Single Pane 240on
Chronologically, the 1d black was first printed by PB in 1853 and delivered to the colony the following year. For the next few years, it, and the locally printed lithographs were issued. In 1860, there was a single small colonial printing of just-made higher denomination PB plates, at which point all plates and swan wmk paper were returned to London to have subsequent printings and perforations done by PB.
1861 Intermediate, clean cut, Rough, and DLR14
Single Pane 120on 'half' plates
The Perkins Bacon Period only survived for two years, with a shoddy attempt by PB to use a worn out Perf14..16 machine.
There were two printings:
The four perf categories are:
Intermediate Perf14..16: First Printing only
All values were done on the perforator in it's 'shoddy' state.
Somerset Perfs: First Printing only
These are clearly identifiable as simple perf 14 and in a reasonable state.
PB asked Somerset House to do the perforating. They refused to touch the 6d and 1/- as too uneven to bother with, but, while managing to destroy over half of this printing in the attempt, they did manage to deliver quantities of 1d, 2d, and 4d.
Clean Cut Perf14..16:First Printing only
Having little choice in the matter because of DLR's previous refusal, by Jan 10 PB had overhauled their perforator and perfed the 6d, 1/- and remainder of 2d. The perforation is distinguishable as have cleanly cut holes.
It is negotiable how 'clean cut' the clean cut perf holes actually are, progressing back to the intermediate type.
Very rough perf14..16: 2nd printing only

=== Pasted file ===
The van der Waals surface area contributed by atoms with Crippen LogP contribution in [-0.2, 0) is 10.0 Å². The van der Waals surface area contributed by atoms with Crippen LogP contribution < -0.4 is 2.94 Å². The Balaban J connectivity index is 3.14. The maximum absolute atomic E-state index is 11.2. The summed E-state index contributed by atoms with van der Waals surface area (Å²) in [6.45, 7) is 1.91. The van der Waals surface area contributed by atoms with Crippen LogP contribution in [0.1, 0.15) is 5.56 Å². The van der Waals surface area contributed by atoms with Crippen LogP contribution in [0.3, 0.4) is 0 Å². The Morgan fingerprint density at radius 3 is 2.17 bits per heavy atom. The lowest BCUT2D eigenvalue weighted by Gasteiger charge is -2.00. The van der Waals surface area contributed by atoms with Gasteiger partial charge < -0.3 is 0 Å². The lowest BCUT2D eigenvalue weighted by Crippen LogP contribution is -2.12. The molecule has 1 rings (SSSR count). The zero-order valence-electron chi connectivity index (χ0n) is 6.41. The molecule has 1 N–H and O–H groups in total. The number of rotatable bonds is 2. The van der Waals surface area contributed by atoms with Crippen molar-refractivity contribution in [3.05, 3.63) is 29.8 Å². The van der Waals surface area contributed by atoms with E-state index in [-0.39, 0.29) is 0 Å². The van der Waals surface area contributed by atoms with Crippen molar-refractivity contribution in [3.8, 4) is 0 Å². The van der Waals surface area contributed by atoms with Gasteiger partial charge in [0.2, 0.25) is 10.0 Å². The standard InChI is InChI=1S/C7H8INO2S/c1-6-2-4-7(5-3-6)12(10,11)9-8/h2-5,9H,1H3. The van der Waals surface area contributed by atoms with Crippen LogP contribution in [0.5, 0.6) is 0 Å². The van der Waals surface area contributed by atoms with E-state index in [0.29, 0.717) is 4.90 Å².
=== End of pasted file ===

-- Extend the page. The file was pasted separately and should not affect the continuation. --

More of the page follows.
It took little time at all for the perforator to deteriorate alarmingly into a super shoddy horrible rip and tear state of perforation. While there are, of course, stamps that would show progressive deterioration firstly into an intermediate state, they are all on this fresh paper and all, clearly, not clean cut.
Of course, all these differences are collectible as examples. But, they are, after all, damaged stamps of inferior appearance. How much time and wallet you want to spend on them is in the eye of the beholder. They should be priced as a percentages of good copies rather than varieties in their own right.
At the end of the 2nd printing, the Crown Agents had had enough. All subsequent printings AND perforating was done by DLR
The original intention was to use up the original swan paper in colonial printings of the plates. To that end, it was separated into bundles for the various denominations and cut in half, where appropriate, for 120on plates.
The back of some sheets had hand stamps applied to indicate what denomination the sheaves were intended for,
However, ultimately, after one small printing, the remaining paper was returned with the plates, and Perkins Bacon recorded the amounts available for printing, in contrast to the fairyland that Helmich requested.
Approximately half the sheets printed were perforated so badly, they were destroyed
Dates of Issue
Based on delivery, printing, and perforation records the following varieties are recorded.